Chandler HOA bans medical marijuana in backyardsPosted: Updated:
CHANDLER, Ariz. -- When it comes to medical marijuana, one valley HOA is saying "not in my backyard!"
A Chandler HOA is banning pot from everyone's property, whether they have a prescription or not.
Some homeowners say they disagree with the restrictions. "It's just ridiculous," says Mike Willis, Carrillo Ranch homeowner. "What's next?"
Willis says his homeowner's association is trespassing in his backyard. "I would say they stepped way beyond their boundaries."
Have a license to smoke pot? Better keep it indoors if you live in Carrillo Ranch. According to rules set by the homeowner's association, marijuana smoking is banned in the front yard, backyard and patio, whether you have a medical marijuana card or not. That has some neighbors fired up.
"Let's work on the weeds in people's yards and things like that," says Willis. That's exactly what we found Phillip Rupp doing in his front yard when we caught up with him.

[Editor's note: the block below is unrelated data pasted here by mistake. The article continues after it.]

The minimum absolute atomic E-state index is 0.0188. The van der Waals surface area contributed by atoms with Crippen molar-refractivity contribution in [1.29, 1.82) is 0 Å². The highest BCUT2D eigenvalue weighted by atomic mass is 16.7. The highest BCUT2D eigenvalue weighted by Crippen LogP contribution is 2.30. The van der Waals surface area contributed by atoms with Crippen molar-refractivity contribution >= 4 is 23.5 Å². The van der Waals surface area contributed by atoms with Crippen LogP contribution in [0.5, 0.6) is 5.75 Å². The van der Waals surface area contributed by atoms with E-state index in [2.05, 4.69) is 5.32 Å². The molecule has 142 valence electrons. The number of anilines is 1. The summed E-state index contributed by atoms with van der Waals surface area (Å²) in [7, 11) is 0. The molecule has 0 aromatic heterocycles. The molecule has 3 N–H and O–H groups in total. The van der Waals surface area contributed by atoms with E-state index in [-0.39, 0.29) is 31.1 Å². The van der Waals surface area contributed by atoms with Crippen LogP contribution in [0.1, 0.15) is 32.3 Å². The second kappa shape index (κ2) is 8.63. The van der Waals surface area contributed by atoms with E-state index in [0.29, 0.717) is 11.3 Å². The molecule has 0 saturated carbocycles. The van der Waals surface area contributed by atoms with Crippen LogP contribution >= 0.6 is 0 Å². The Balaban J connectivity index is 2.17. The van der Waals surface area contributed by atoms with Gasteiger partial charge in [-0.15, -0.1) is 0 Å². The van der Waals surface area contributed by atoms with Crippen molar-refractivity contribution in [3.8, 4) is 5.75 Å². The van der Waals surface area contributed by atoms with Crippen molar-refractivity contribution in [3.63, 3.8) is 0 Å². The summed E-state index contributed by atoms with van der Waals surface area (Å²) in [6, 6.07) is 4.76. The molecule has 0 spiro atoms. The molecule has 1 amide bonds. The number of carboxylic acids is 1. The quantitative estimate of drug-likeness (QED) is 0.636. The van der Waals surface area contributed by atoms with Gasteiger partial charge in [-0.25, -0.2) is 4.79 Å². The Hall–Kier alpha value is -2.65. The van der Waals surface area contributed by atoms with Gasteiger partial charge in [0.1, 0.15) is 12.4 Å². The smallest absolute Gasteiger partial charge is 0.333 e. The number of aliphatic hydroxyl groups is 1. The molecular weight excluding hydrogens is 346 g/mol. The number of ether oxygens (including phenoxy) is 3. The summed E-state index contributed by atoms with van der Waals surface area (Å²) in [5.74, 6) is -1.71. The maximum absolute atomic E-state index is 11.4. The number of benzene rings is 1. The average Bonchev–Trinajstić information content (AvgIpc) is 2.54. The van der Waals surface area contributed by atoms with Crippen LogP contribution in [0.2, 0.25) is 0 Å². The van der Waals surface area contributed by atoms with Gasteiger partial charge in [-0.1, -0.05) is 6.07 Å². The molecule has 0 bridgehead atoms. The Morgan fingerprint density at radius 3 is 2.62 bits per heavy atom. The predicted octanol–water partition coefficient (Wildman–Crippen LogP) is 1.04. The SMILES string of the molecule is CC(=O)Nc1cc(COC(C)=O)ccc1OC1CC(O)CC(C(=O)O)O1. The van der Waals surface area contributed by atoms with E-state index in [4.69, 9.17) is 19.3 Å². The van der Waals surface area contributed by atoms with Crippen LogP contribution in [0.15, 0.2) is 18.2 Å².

"They're paying property taxes and HOA fees," says Rupp. "Why can't they do what they want in their own house?"
Rupp's wife says live and let live. "What he does on his property is his business," says Erika Rupp. "He pays the homeowners, he takes care of his property. It's none of my business."
With the new rules now sparking a community debate, we went to a lawyer who specializes in medical marijuana law.
"These patients have the right to use their medication just like you or I have the right to use any prescription," says attorney Ryan Hurley. "The HOA rules also apply to common areas in the neighborhood."
And Hurley says that's where the restrictions should end.
"I tend to think that any incursion into the private property rights of somebody using the medication on their own property is probably an overreach," says Hurley.
Willis agrees."It's just appalling," he says. "Whether I partake in it or not, and I don't, it's private property."
3TV spoke to the lawyer who drafted the rules for this case. He wouldn't talk specifics, but he did says the rules are drafted on a case-by-case basis, depending on what the HOA will allow.